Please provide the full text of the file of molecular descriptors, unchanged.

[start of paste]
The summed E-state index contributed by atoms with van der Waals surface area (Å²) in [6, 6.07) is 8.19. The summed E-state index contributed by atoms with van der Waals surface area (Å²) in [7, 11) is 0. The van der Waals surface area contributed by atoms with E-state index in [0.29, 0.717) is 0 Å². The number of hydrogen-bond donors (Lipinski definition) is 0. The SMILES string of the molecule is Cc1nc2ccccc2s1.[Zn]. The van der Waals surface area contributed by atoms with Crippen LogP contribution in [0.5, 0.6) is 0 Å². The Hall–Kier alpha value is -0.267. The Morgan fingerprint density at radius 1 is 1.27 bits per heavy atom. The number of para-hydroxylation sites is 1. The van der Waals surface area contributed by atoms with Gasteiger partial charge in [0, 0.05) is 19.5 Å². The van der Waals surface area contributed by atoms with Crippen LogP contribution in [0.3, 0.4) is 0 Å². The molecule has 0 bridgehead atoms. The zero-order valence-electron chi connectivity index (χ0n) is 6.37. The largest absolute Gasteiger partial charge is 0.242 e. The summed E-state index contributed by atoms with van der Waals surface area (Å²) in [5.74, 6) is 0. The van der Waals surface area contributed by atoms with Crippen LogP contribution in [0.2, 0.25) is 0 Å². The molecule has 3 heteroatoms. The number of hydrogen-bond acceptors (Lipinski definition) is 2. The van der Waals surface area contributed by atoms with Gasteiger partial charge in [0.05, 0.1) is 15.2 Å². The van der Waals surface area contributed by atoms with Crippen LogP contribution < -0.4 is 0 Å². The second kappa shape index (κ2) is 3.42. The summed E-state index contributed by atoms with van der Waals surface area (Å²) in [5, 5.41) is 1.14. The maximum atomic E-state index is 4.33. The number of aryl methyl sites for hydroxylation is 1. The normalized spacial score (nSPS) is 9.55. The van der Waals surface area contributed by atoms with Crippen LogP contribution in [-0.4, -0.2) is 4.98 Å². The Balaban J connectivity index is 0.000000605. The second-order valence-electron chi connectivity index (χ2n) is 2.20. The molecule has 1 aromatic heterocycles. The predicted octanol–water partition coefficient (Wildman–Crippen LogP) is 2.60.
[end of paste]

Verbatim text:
The summed E-state index contributed by atoms with van der Waals surface area (Å²) in [6, 6.07) is 8.19. The summed E-state index contributed by atoms with van der Waals surface area (Å²) in [7, 11) is 0. The van der Waals surface area contributed by atoms with E-state index in [0.29, 0.717) is 0 Å². The number of hydrogen-bond donors (Lipinski definition) is 0. The SMILES string of the molecule is Cc1nc2ccccc2s1.[Zn]. The van der Waals surface area contributed by atoms with Crippen LogP contribution in [0.5, 0.6) is 0 Å². The Hall–Kier alpha value is -0.267. The Morgan fingerprint density at radius 1 is 1.27 bits per heavy atom. The number of para-hydroxylation sites is 1. The van der Waals surface area contributed by atoms with Gasteiger partial charge in [0, 0.05) is 19.5 Å². The van der Waals surface area contributed by atoms with Crippen LogP contribution in [0.3, 0.4) is 0 Å². The molecule has 0 bridgehead atoms. The zero-order valence-electron chi connectivity index (χ0n) is 6.37. The largest absolute Gasteiger partial charge is 0.242 e. The summed E-state index contributed by atoms with van der Waals surface area (Å²) in [5.74, 6) is 0. The van der Waals surface area contributed by atoms with Crippen LogP contribution in [0.2, 0.25) is 0 Å². The molecule has 3 heteroatoms. The number of hydrogen-bond acceptors (Lipinski definition) is 2. The van der Waals surface area contributed by atoms with Gasteiger partial charge in [0.05, 0.1) is 15.2 Å². The van der Waals surface area contributed by atoms with Crippen LogP contribution < -0.4 is 0 Å². The second kappa shape index (κ2) is 3.42. The summed E-state index contributed by atoms with van der Waals surface area (Å²) in [5, 5.41) is 1.14. The maximum atomic E-state index is 4.33. The number of aryl methyl sites for hydroxylation is 1. The normalized spacial score (nSPS) is 9.55. The van der Waals surface area contributed by atoms with Crippen LogP contribution in [-0.4, -0.2) is 4.98 Å². The Balaban J connectivity index is 0.000000605. The second-order valence-electron chi connectivity index (χ2n) is 2.20. The molecule has 1 aromatic heterocycles. The predicted octanol–water partition coefficient (Wildman–Crippen LogP) is 2.60.